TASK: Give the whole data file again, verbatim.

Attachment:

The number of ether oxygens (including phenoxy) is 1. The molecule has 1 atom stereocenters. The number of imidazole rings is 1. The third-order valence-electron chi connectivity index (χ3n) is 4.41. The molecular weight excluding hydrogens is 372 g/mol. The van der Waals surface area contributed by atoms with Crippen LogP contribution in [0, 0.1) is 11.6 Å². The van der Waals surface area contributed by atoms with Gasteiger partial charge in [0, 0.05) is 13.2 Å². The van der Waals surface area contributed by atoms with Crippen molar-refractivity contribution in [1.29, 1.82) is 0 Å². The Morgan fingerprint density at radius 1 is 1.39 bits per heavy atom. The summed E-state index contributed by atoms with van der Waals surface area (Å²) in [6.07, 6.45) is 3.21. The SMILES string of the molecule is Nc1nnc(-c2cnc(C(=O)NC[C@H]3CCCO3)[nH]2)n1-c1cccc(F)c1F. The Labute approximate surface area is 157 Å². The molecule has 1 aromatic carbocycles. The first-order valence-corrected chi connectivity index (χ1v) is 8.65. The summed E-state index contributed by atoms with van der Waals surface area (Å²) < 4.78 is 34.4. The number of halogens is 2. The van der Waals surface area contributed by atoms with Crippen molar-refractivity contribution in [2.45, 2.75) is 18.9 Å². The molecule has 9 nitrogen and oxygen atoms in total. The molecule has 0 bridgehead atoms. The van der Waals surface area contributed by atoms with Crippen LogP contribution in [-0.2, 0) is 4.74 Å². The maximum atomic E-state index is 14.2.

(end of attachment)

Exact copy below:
The number of ether oxygens (including phenoxy) is 1. The molecule has 1 atom stereocenters. The number of imidazole rings is 1. The third-order valence-electron chi connectivity index (χ3n) is 4.41. The molecular weight excluding hydrogens is 372 g/mol. The van der Waals surface area contributed by atoms with Crippen LogP contribution in [0, 0.1) is 11.6 Å². The van der Waals surface area contributed by atoms with Gasteiger partial charge in [0, 0.05) is 13.2 Å². The van der Waals surface area contributed by atoms with Crippen molar-refractivity contribution in [1.29, 1.82) is 0 Å². The Morgan fingerprint density at radius 1 is 1.39 bits per heavy atom. The summed E-state index contributed by atoms with van der Waals surface area (Å²) in [6.07, 6.45) is 3.21. The SMILES string of the molecule is Nc1nnc(-c2cnc(C(=O)NC[C@H]3CCCO3)[nH]2)n1-c1cccc(F)c1F. The Labute approximate surface area is 157 Å². The molecule has 1 aromatic carbocycles. The first-order valence-corrected chi connectivity index (χ1v) is 8.65. The summed E-state index contributed by atoms with van der Waals surface area (Å²) < 4.78 is 34.4. The number of halogens is 2. The van der Waals surface area contributed by atoms with Crippen molar-refractivity contribution in [2.45, 2.75) is 18.9 Å². The molecule has 9 nitrogen and oxygen atoms in total. The molecule has 0 bridgehead atoms. The van der Waals surface area contributed by atoms with Crippen LogP contribution in [-0.2, 0) is 4.74 Å². The maximum atomic E-state index is 14.2.